A few days ago, I attended a TEDxChange event in Harare, a local Harare independent chapter of the international TEDxChange initiative, which is a partnership of TED and the Bill & Melinda Gates Foundation. The objective of the events is to encourage conversations on “ideas worth spreading” on health, development, and education issues. It’s really a great event to attend and those that managed to attend will attest to this.
Amoung the inspiring presentations made at the event was this project by a BOOST-SIFE Zimbabwe team of students at the Midlands State University (more about the BOOST-SIFE initiative here), which I thought would be great share here. The project is called Gre-Cycling and it’s basically research on a machine that converts waste plastic to diesel. The conversion process produces by-products that include candle wax and low cost floor polish. The project has been entered and has so far qualified for the semi-final round of the global Dell Social Innovation Challenge. Here’s the project’s page on the Dell Challenge website.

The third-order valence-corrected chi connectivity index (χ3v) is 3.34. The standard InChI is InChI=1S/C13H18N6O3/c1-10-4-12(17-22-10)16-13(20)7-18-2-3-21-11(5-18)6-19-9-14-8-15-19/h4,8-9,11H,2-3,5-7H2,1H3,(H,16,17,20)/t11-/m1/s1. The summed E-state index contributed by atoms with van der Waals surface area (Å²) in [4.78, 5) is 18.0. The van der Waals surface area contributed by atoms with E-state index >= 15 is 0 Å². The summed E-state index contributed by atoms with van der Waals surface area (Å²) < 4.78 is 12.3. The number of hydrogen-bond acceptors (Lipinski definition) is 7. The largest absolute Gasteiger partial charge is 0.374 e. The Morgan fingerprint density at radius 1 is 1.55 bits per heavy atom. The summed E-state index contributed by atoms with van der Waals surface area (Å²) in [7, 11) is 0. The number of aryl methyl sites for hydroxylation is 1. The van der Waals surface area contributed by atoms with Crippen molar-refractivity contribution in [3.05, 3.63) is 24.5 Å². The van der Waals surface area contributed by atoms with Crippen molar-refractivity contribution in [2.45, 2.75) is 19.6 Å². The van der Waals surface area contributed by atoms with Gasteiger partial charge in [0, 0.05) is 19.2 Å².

According to the SIFE-MSU team, their machine can theoretically convert 60kgs of waste plastic into 60 litres of diesel. A model they’re building, which costs about US $2,000 to complete, will be able to produce diesel at $0.33. The team is piloting the project in a residential area close to their university in Gweru called Senga. The Senga community, according to them, will benefit through revenue generation, job creation and a clean environment as the waste will be collected from unattended dumps in the community. The profits that the project makes will go towards infrastructural development of the community.
We had an opportunity to chat to the SIFE-MSU team leader who’s handling their marketing and online efforts for the team and he told us they’re presenting other ideas at an event where all SIFE teams in Zimbabwe will be showcasing their ideas on 19 April in Harare. Looking forward to it!